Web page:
- Essential Granada private tour
- Albaicin and Sacromonte twilight walking tour. Join a premium small group
- Private Albaicin walking tour and Gypsy Sacromonte
- Private tour to the places of Federico Garcia Lorca in Granada
- Private tour to the interior of the Cathedral and Royal Chapel of Granada
- Lorca and Falla in the Alhambra. Private tour
- Private tour Places of Isabella the Catholic in Granada
- Granada Essential Must-Do Tour in a premium small group
- Alhambra night tour in a premium small group
- Full day combo: Alhambra tour, Albaicin and Sacromonte in a premium small group
- Full Day in Granada: Visit the Alhambra and the Dobla de Oro monuments in a premium small group
- Alhambra Experiences: Night and day tour in a premium small group
- Alhambra and Generalife guided tour in a premium small group
- Private tour of the Alhambra and Generalife gardens
Midwinter and a Siberian cold snap, on top of sub-zero temperatures, some might say it’s not the best time of year to visit. However, there is always a reason to visit Granada and fall in love with the Alhambra and the Albayzín. Here, winter is very important.
The season has its own special charm and following some simple advice, we can turn winter tourism into one of the greatest attractions Granada has to offer, without the busy streets of summer or the high-season prices.
The most authentic winter traditions in Granada
During winter, Granada has some unique and particular traditions that are worth enjoying if you’re are lucky enough to be here at this time. Leaving the Christmas festivities behind, which, although they have their peculiarities, are quite similar to those in other Spanish cities, Granada kicks off the new year with Día de la Toma, on January 2nd. This day marks the arrival of the Catholic Monarchs in Granada, the handing over of the city and the beginning of a new era of Spain’s History.
In January, there is nothing more typical of the winter season than the Olla de San Antón. Tapas can be enjoyed all year round, but this gastronomic experience is a one-off. The 17th of January is the Día de San Antón – protector of animals and particularly the pig. Pork also happens to be the main ingredient in this typical Granada dish.
It’s a hearty stew that was made for peasants during pig slaughtering and olive harvest season, to help combat the cold. If you want to taste a delicious Olla de San Antón we would recommend some specialists in traditional food: La Cuchara de Carmela. (N.B Don’t forget to try their croquetas de morcilla (blood sausage croquettes) – Spectacular!
In winter, Granada offers unique landscapes
The snow gives a special charm to any landscape. Sierra Nevada looks spectacular, not just from above, but also from Granada. It’s an unbeatable spectacle from wherever you are. In winter, Granada’s Sierra Nevada puts on its glad rags, adorning each and every postcard. The Mirador de San Nicolás lookout with the backdrop of the snowcapped mountains is impressive.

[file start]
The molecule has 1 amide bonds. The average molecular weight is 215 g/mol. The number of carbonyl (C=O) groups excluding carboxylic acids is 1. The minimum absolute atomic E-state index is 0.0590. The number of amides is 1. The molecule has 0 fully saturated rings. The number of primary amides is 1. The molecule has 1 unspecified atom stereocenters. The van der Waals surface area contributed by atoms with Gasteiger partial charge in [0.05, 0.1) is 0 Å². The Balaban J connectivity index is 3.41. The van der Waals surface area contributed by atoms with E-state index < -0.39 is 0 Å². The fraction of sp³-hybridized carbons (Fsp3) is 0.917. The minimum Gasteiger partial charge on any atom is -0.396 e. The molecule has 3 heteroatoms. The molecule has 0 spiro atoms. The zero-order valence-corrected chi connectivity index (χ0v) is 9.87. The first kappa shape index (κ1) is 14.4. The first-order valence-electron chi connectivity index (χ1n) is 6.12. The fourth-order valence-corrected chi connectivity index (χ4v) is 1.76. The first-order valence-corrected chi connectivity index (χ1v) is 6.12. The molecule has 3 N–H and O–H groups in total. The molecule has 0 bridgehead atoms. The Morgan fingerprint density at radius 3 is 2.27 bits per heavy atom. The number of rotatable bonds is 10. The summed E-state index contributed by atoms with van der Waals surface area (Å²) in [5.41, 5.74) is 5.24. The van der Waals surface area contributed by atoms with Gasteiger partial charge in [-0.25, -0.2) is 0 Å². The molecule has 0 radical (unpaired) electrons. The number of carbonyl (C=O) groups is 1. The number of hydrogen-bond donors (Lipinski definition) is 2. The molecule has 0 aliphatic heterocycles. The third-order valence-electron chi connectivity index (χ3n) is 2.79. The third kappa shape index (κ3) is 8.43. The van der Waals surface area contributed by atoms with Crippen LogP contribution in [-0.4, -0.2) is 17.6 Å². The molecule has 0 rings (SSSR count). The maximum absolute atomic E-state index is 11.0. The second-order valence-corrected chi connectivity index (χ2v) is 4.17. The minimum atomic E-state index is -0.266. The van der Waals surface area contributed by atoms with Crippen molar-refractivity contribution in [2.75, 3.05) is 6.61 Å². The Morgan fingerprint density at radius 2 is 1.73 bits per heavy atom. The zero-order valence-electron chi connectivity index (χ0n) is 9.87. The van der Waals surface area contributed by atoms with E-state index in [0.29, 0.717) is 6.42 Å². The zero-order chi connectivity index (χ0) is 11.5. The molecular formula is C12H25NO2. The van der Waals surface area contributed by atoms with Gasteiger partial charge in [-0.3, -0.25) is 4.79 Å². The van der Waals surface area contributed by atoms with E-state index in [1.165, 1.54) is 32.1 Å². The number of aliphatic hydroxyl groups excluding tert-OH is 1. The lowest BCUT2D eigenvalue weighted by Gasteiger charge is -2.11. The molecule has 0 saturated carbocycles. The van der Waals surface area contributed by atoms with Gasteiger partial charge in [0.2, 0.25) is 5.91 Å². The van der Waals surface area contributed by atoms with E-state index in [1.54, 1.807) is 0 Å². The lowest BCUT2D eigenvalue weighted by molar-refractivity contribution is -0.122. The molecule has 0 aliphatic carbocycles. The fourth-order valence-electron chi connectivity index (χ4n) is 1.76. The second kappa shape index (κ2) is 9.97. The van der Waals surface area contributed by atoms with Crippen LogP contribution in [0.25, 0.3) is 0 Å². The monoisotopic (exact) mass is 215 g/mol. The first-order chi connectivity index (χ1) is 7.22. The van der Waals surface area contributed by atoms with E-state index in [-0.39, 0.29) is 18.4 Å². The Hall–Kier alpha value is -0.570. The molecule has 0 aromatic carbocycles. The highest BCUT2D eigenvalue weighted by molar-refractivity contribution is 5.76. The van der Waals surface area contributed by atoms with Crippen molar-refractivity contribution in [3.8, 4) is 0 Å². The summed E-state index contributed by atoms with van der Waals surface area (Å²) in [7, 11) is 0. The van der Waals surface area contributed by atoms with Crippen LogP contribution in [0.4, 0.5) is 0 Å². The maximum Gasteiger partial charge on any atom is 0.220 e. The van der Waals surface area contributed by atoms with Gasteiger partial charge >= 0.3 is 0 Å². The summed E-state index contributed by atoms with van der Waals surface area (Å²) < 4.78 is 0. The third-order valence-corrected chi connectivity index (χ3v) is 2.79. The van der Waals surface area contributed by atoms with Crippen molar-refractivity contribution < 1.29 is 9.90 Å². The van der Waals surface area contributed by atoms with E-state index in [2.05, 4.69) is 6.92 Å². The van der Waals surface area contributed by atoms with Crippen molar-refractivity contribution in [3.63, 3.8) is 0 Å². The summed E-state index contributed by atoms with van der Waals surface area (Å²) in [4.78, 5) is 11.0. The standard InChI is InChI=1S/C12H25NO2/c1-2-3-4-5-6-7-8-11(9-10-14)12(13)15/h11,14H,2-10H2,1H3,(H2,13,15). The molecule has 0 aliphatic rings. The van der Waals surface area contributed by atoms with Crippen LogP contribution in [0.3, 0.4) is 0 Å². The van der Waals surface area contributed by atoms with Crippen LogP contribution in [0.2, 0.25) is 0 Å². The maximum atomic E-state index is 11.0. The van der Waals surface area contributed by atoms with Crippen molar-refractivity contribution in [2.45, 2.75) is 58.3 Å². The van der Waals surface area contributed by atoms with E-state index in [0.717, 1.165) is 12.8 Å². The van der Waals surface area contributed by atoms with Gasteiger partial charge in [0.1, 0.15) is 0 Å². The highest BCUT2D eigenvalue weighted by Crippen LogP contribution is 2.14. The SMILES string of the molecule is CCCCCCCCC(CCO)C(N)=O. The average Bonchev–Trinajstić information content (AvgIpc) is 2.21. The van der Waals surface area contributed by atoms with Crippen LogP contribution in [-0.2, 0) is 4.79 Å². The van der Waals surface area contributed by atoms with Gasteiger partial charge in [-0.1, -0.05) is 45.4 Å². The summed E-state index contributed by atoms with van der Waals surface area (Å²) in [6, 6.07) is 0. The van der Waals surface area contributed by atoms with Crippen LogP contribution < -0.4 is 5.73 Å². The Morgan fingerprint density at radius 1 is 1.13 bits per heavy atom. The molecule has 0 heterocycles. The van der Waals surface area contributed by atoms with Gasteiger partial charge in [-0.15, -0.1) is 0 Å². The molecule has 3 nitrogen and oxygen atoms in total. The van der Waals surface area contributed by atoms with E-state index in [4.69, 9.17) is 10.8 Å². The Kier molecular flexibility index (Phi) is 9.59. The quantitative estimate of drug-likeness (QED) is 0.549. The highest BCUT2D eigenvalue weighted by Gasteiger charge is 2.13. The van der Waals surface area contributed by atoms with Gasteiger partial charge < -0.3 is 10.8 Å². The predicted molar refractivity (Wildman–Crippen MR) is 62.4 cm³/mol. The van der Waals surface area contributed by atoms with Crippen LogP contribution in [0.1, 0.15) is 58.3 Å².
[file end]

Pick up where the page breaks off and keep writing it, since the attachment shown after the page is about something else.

Futhermore, the Alhambra offers its own special magic in the cold. Whether or not it’s snowing, the winter light gives a unique charm to the palaces and fountains in the Alhambra. Just as if it all were frozen, including time, and we could still hear the footsteps of the kings and the sultans who once lived there.
Take care with the extreme temperatures
Just like in summer, it’s advisable to stay out of the sun during the heat of the day, in winter you have to take certain precautions because of the low temperatures. The onion method is effective.Layer, upon layer, shirt upon shirt, protecting our bodies so no heat gets out.
It is however, even more important to go well wrapped up, with
thick clothing that is effective in protecting us from the cold. Above all, gloves, scarf and a hat wouldn’t go amiss on a stroll around the Albaycín or Sacromonte. When wandering around the centre of Granada, pick up some hot roasted chestnuts – the smell fills the Granada air during the season, and they’re sure to warm up your hands.
If you head to the Alhambra, don’t forget some good boots, too! It’s cold, very cold, as if Boabdil has left his freezer door open. On average, 10 degrees in winter, and a relatively dry climate. The Parque de las Ciencias is the biggest interactive museum in Andalusia, and is also an excellent resource for combating the finger numbing temperatures. 😉
Try winter sports in Granada
Another thing that you can only do in winter in Granada is having a go at some snow sports. For the most active among us, skiing, snowboarding, ice skating, snow bikes, sledging, cross country skiing and snow shoeing.
Both Sierra Nevada and Puerto de la Ragua offer a unique experience that is on par with some of the best ski resorts in Europe, with optimum weather conditions and unbeatable facilities. You cannot ski any further south in the whole of the Northern Hemisphere. That is what makes our mountain range so special. That and its distance from the Tropical Coast and the microclimate.
Winter is both an exceptional and unique occasion to try a different kind of tourism. Leaving your daily routine behind and heading off for a different kind of holiday; no typical beaches, nor cities overrun with tourists. It’s sure to help us start the new year full of energy. Discover winter in Granada – what a delight!